5. Listening to the DBX-LP release of MIA, which was sourced from 2-track/master tapes rather than LP-cutting tapes, what *should* have been the cleanest/highest quality source for the 'album'/'synthy @3:36' version of 'Those Good Old Dreams' is actually sourced from the remix used for all single/digital releases without the extra synth. From its mention in Autumn 1981 Billboard articles detailing MIA as one of A&M's new DBX-LP's, this means that Richard had already completed this remix way ahead of November's 7" single release - and maybe that Richard had made his mind up that he wanted to release this single mix only, and would avoid letting the original/synthier get out if he could help it.

    Playing Those Good Old Dreams by Carpenters - picosong

    An interesting anomaly to add to the song's page in carpenters.amcorner.com
     
    WYBIMLA, newvillefan and GaryAlan like this.
  6. WYBIMLA

    WYBIMLA Active Member

    You're right. I do like that about them. I've said that many times on here too.
    What I'm trying to say is how The Carpenters were trying to play catchup.

    To this very day Richard is like a curator. That's a fantastic job, btw.
    Thing is by using "I believe you" and the personal "Because we are in love" (that had only been heard at Karen's wedding pre-album release) it shows a careful scrambling to find materials. It was probably both of their beliefs, "we have to use these since we already did them and it'll make life easier on us."
    8 new tracks for an album isn't a bad number... it's similar to Horizon's length plus about 5 mins.
    Makes sense why fans felt disappointment because it was cobbled.
    Even for easy listening fans it didn't speak to them in the now.

    Yes, I agree it was Karen who was overworked.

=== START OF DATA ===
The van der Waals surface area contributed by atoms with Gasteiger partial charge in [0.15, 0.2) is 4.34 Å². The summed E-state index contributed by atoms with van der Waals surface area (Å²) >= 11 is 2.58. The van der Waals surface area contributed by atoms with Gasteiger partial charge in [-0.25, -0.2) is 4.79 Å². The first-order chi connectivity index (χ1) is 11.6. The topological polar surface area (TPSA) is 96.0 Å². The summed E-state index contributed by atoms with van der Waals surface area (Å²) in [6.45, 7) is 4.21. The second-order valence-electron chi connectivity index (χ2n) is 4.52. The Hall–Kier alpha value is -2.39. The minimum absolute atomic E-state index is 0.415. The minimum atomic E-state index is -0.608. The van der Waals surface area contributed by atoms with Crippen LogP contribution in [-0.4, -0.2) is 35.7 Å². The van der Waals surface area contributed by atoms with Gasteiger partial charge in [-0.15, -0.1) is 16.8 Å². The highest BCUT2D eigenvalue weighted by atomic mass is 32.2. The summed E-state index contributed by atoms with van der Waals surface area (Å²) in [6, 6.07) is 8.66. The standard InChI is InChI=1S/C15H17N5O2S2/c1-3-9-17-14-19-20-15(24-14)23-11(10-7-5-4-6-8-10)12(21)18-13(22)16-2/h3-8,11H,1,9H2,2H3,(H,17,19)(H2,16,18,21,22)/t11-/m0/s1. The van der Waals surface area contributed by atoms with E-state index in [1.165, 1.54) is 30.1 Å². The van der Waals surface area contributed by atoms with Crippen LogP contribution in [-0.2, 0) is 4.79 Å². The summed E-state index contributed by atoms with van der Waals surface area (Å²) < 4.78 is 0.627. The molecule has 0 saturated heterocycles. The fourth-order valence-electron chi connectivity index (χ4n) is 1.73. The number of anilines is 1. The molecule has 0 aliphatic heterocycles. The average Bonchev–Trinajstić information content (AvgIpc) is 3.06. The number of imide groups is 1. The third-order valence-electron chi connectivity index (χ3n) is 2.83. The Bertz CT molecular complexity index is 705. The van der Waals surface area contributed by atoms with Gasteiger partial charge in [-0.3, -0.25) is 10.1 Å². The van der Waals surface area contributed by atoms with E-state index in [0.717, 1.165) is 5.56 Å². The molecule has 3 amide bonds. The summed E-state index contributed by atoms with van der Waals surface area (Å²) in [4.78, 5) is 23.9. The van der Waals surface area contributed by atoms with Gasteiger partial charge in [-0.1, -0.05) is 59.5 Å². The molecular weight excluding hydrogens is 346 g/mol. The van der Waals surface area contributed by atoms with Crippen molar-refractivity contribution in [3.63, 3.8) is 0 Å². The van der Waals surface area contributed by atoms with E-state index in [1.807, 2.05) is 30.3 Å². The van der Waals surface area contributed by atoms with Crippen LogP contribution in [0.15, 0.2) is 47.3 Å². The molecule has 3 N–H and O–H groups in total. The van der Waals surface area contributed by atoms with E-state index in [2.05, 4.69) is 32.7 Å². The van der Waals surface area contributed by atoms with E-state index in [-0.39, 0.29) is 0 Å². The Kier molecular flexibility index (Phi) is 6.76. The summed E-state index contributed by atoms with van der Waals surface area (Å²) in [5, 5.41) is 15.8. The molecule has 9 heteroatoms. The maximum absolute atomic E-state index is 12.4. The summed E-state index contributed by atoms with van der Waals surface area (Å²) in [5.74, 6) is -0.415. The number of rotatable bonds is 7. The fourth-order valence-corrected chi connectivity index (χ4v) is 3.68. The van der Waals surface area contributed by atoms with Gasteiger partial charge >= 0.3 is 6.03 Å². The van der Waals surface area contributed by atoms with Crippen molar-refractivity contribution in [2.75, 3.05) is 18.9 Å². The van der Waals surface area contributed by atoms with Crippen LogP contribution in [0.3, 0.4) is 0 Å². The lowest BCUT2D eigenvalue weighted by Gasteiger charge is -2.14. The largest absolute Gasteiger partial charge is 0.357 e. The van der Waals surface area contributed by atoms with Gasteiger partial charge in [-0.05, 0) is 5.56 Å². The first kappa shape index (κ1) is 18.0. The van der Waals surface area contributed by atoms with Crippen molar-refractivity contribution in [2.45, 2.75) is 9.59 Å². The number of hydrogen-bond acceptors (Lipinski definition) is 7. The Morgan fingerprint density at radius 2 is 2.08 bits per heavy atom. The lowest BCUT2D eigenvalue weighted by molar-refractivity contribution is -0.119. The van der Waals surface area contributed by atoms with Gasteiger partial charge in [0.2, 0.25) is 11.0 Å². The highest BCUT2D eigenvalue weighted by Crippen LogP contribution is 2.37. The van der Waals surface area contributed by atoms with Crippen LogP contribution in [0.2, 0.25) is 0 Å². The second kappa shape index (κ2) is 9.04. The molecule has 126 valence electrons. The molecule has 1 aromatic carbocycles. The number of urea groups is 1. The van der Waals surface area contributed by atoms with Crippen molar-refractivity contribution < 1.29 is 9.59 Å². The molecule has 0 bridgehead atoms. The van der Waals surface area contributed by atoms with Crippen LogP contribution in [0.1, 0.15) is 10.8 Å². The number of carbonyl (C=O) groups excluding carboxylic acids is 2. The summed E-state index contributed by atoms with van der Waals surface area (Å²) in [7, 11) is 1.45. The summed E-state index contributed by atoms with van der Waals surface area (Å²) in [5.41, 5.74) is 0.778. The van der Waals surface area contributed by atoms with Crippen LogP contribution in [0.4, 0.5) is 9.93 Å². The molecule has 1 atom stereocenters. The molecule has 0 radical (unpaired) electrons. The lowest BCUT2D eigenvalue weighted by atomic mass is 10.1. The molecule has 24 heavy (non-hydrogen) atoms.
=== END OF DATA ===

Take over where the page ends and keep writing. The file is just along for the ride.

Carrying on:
In fact, I watched some of their tonight show appearances recently.
    Since 1973, Karen was telling audiences that she was tired and working a lot.
    It's crazy to hear it now. She repeated it a lot.
    I can see why it was said that Karen "might" have complained circa '82 that she didn't want to sing anymore.
    Of course, that's not what she meant. It was about control and feeling exhausted.

    I'll even throw in how there's parts of their story vaguely similar to Judy Garland. In that, they were typical show business people being over worked and gracefully giving a smile for the camera.

    Really The Carpenters hadn't done a Carpenters album since '77... not a more traditional one since '76.
    The Christmas album was Karen's. Richard agrees with that. She had every right to venture out as a solo act by that point. Especially after their planned 10th anniversary album didn't pan out.

    So, I get the criticisms about this period and why they were interviewed harshly by '81.
    Was it fair? No. Did everyone do the best they could do considering the complications? Yes they tried.

    The good thing is how the technology could polish their sound even more and in a way it's the only 80s Carpenters album we have. Karen was so that good that indeed some of her finest is on this album.
     
    Last edited: Aug 25, 2018
  7. Done! Thanks.
     
  8. ullalume

    ullalume Well-Known Member

    I think we're tougher on this album because it's their last. 3 great songs and an album (tgod, tmwwd; wig,) can we really say anything better about any of their records except for close to you and a song for you.
     
  9. WYBIMLA

    WYBIMLA Active Member

    ^ fair point.

    I always thought they were just getting started in the 80s with MIA.
    This was like "Ticket to Ride" all over again, but the next one would have been a smash.

    In my opinion, their debut was not ashtray material! Same with MIA. It's a matter of personal taste.
     
    ullalume likes this.